The abuse turned to threats and one of the yobs we knew to be notoriously violent, came very close and was obviously worse for drink and was about to hit me. After some threats and posturing he came at me and so I grabbed him and threw him to the ground and bounced his head on the dance floor. He decided not to continue his abuse, and his friends backed off. The bouncers came. "Police" we shouted before the embarrassment of being grabbed and thrown out, producing our warrant cards with a flourish. The yobs were ejected and we carried on with our evening out.
Violence and the policeman have always been companions; a factor that is often overlooked when in the present day quite rightly the level of violence is condemned. In Guildford on a Friday and Saturday night, there were double shifts worked after 10 pm covering the bottom of North Street and Swan Lane.
As many as twenty police officers would be there on duty and still there were problems. Frequently at about closing time there would be some considerable ruckus as the soldiery and sometimes the sailors decided to take on the world. We never lost and I do not remember any of the policemen ever being badly thumped. Probably just as well as the person responsible would have had an uncomfortable time.
1963/4 Police cadets at HQ
Life was very simple, the public were not demanding, the level of policing problems was low but nonetheless existed as they always have, and there always seemed to be enough police about to do the job. There was no specialist transport, just an old brown Commor van without a radio. You fought with what you had. There were no reinforcements available, no means of summoning more officers.
An officer I spent a great deal of time with on the crime car or Tilly was PC Garry Hyldon from Wood Street. He was a character with a larger than life personality but to a young Cadet, he seemed to be the most capable of policemen. Nothing ever fazed him, and he had the ability to get on with all manner of people.
It was with Garry that I was introduced to many of the larger houses in and around Guildford. He seemed to know everybody and was welcome in their homes for a drink of tea or usually something stronger. On occasions I earned my keep by staying in the car and listening for Control to call "J35, J35 a message". A quick dash to the house and we were soon on the way.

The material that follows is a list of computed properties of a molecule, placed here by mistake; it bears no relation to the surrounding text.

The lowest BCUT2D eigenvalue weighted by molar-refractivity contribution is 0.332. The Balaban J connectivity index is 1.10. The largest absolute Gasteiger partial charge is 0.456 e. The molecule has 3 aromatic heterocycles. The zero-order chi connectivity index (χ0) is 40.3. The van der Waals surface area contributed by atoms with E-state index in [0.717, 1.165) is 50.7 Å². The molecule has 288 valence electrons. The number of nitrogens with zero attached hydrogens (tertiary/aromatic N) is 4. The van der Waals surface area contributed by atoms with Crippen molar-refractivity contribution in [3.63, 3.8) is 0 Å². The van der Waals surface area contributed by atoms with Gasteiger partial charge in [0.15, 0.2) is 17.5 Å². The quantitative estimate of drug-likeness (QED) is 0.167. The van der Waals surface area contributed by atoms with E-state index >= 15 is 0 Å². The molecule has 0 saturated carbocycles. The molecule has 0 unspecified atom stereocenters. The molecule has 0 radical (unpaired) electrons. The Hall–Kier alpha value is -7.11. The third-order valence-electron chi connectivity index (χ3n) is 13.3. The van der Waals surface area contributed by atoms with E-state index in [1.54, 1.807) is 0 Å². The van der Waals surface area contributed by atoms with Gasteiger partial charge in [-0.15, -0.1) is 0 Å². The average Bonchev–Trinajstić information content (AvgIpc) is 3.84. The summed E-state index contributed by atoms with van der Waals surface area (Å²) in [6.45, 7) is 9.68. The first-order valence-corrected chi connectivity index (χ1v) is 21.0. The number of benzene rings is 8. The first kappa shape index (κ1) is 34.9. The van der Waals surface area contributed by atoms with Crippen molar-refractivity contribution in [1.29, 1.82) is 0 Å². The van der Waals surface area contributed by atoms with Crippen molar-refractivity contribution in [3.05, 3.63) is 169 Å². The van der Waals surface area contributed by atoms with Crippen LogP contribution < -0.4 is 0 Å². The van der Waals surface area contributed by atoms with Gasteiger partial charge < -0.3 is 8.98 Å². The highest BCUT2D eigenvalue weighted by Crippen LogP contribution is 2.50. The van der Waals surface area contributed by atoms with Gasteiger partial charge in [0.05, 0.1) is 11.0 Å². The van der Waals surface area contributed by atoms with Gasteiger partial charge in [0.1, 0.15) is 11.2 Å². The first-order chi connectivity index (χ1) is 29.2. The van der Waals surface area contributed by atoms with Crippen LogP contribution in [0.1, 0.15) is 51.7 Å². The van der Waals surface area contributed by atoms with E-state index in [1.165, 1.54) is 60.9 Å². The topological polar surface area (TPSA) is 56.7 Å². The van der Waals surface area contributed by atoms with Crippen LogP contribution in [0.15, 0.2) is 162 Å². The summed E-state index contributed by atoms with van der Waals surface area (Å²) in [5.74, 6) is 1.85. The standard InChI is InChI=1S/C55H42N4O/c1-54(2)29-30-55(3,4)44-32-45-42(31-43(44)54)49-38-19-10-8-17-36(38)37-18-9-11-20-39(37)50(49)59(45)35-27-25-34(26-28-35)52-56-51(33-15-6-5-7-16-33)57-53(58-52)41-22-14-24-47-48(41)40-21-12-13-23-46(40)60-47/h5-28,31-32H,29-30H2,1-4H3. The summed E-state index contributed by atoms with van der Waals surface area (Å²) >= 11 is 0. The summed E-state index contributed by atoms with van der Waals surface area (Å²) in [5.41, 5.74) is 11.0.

At some "tea stops" the host put on the radio, which was tuned to the Force radio. If the call sign J35 was heard it was a dash to the car with an apology to Control, we were out of the vehicle doing a check. I don't think anyone was fooled.
Another character was a tall slim PC with a twinkle in his eye, Tony Forward. He transferred in from the east of the county and was a man with a considerable sense of humour and was great fun to be with. He retired as Chief Superintendent Eastern Division, married to Garry Hilden's daughter, whose 18th birthday I went to. It was that sort of Force at the time.
There was a drama early one morning when the section house was evacuated. In North Street just up from Leapale Lane was a theatre, possibly The Palace. A night duty PC looked through the door and saw that the building was well alight. The fire brigade were summoned after he ran into the station office to report what he had seen. By now the fire had taken hold and the fire went up into the roof.
As the flames and smoke soared out through a gaping hole in the roof close to the top floor of the section house there was a fear that the flames would jump the road and the section house would go up. The theatre was lost but no damage was caused to our single men's quarters. It was far too late by the time we were allowed back in to go to bed and so the kettle was put on and the snooker table well used for a couple of hours.